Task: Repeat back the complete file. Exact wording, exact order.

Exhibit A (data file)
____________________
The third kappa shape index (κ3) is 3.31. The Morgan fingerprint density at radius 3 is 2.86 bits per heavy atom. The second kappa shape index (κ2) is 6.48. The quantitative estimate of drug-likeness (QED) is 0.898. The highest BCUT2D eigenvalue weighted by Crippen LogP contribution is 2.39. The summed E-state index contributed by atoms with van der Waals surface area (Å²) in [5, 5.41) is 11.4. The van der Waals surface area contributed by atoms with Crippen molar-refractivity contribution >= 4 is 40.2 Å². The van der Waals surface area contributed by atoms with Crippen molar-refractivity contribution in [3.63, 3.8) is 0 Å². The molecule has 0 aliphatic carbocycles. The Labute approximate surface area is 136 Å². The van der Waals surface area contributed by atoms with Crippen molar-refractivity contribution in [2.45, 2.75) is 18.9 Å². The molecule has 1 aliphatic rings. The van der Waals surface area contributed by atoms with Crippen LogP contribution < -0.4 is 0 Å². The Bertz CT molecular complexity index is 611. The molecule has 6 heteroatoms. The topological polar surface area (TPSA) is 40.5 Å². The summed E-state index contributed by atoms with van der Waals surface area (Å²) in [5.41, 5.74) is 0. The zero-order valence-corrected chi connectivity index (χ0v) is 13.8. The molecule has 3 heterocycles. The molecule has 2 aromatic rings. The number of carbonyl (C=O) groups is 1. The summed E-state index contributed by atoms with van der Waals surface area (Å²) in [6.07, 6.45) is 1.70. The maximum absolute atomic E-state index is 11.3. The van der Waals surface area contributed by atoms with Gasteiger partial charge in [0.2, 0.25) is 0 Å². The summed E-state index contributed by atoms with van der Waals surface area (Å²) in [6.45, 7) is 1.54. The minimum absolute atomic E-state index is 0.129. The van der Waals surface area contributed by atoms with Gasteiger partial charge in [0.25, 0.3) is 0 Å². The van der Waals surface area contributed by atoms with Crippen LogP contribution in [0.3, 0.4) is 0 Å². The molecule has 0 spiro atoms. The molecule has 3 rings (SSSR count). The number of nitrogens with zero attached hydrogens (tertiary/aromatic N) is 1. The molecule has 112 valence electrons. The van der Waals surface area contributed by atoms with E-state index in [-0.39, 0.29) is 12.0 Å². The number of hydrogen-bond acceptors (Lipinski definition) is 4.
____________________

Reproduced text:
The third kappa shape index (κ3) is 3.31. The Morgan fingerprint density at radius 3 is 2.86 bits per heavy atom. The second kappa shape index (κ2) is 6.48. The quantitative estimate of drug-likeness (QED) is 0.898. The highest BCUT2D eigenvalue weighted by Crippen LogP contribution is 2.39. The summed E-state index contributed by atoms with van der Waals surface area (Å²) in [5, 5.41) is 11.4. The van der Waals surface area contributed by atoms with Crippen molar-refractivity contribution >= 4 is 40.2 Å². The van der Waals surface area contributed by atoms with Crippen molar-refractivity contribution in [3.63, 3.8) is 0 Å². The molecule has 0 aliphatic carbocycles. The Labute approximate surface area is 136 Å². The van der Waals surface area contributed by atoms with Crippen molar-refractivity contribution in [2.45, 2.75) is 18.9 Å². The molecule has 1 aliphatic rings. The van der Waals surface area contributed by atoms with Crippen LogP contribution < -0.4 is 0 Å². The Bertz CT molecular complexity index is 611. The molecule has 6 heteroatoms. The topological polar surface area (TPSA) is 40.5 Å². The summed E-state index contributed by atoms with van der Waals surface area (Å²) in [5.41, 5.74) is 0. The zero-order valence-corrected chi connectivity index (χ0v) is 13.8. The molecule has 3 heterocycles. The molecule has 2 aromatic rings. The number of carbonyl (C=O) groups is 1. The summed E-state index contributed by atoms with van der Waals surface area (Å²) in [6.07, 6.45) is 1.70. The maximum absolute atomic E-state index is 11.3. The van der Waals surface area contributed by atoms with Gasteiger partial charge in [0.2, 0.25) is 0 Å². The summed E-state index contributed by atoms with van der Waals surface area (Å²) in [6.45, 7) is 1.54. The minimum absolute atomic E-state index is 0.129. The van der Waals surface area contributed by atoms with Gasteiger partial charge in [0.25, 0.3) is 0 Å². The van der Waals surface area contributed by atoms with Crippen LogP contribution in [0.3, 0.4) is 0 Å². The molecule has 0 spiro atoms. The molecule has 3 rings (SSSR count). The number of nitrogens with zero attached hydrogens (tertiary/aromatic N) is 1. The molecule has 112 valence electrons. The van der Waals surface area contributed by atoms with E-state index in [-0.39, 0.29) is 12.0 Å². The number of hydrogen-bond acceptors (Lipinski definition) is 4.